Beta-Amyloid Imaging for Alzheimer’s Disease

Alzheimer’s disease (AD) is a progressive and fatal neurodegenerative disease which affects a person’s memory and ability to learn, reason, communicate and carry out daily activities. Increasing age is the greatest risk factor for AD and there is no prevention or cure. The World Health Organization estimates that Alzheimer’s disease affects over 24,000,000 people worldwide. Currently in the U.S. alone, there are over 5 million Alzheimer’s patients with estimates that by 2050, as many as 16 million Americans could have the disease according to the Alzheimer’s Association. Among the brain changes believed to contribute to the development of Alzheimer’s are the accumulation of the protein beta-amyloid outside nerve cells (neurons) in the brain and the accumulation of the protein tau inside neurons. Approximately 75 to 100 experimental therapies aimed at diagnosing, slowing or stopping the progression of Alzheimer’s are now in human clinical trials.

There is a need for improvements in testing and diagnosis. While there is an accepted diagnostic process for assessing dementia, the only currently definitive diagnosis for AD is a post mortem analysis of brain tissue. A positive finding of plaques and tangles in the brain leads to this definitive diagnosis, clearly much too late to benefit a patient. For this reason, the AD and imaging communities have been united in their search for an effective biomarker of AD which could facilitate earlier definitive diagnosis of AD.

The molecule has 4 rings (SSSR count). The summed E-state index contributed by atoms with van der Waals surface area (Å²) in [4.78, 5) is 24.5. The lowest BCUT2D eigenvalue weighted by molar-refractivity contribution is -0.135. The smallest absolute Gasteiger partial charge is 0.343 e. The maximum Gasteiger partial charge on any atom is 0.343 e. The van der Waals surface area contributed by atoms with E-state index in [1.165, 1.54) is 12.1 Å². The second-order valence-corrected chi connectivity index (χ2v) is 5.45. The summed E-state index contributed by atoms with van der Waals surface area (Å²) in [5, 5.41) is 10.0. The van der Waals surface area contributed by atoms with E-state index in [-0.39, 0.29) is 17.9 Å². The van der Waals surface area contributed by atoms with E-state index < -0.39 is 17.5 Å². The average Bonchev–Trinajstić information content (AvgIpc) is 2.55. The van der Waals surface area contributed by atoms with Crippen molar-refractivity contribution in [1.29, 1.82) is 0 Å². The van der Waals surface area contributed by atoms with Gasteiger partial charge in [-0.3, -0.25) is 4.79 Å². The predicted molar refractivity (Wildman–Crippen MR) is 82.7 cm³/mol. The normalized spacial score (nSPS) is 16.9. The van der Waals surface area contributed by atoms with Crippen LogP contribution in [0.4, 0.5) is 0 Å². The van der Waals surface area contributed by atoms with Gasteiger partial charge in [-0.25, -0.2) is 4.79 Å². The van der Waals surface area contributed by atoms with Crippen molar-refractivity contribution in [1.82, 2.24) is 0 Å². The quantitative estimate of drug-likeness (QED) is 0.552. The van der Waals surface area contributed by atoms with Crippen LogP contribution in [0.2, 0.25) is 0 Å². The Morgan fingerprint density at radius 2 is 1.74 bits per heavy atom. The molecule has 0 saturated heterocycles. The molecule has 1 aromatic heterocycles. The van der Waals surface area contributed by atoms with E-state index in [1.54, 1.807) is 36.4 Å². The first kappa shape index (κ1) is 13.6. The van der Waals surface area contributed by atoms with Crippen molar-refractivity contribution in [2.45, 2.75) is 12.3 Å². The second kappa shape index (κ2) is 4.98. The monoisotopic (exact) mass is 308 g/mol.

Alzheimer’s disease imaging agents are potentially powerful tools in aiding the diagnosis of AD and evaluation of new drugs aiming to modify amyloid plaque levels and possibly alter disease progression. The prototype agent in this diagnostic quest was identified almost a decade ago at the University of Pittsburgh. This imaging agent targets the deposits of amyloid plaque which are a hallmark of AD pathology. This agent, frequently referred to as Pittsburgh B, or PIB, was a radiolabeled small molecule utilized with Positron Emission Tomography, or PET. As such, the PIB tracer provided strong image resolution and was able to distinguish significant amyloid burdens in the brains of AD patients as opposed to the relative absence of amyloid in subjects without AD. Unfortunately, PIB uses a radio-isotope called C-11, a very short-lived PET isotope, and thus cannot be readily commercialized.

Other PET amyloid tracers are currently moving through the drug development process. These compounds also have the high resolution of PET tracers, but utilize an F-18 isotope, which permits effective broad distribution.

These new second generation agents constitute a major step forward, but each has potential limitations. Navidea’s NAV4694 is undergoing studies aimed at demonstrating several important advantages including clean images with less white matter uptake for identification of lower levels of amyloid and earlier detection; Images that are easier to read and interpret; and Images that can be acquired more quickly.

Lymphoseek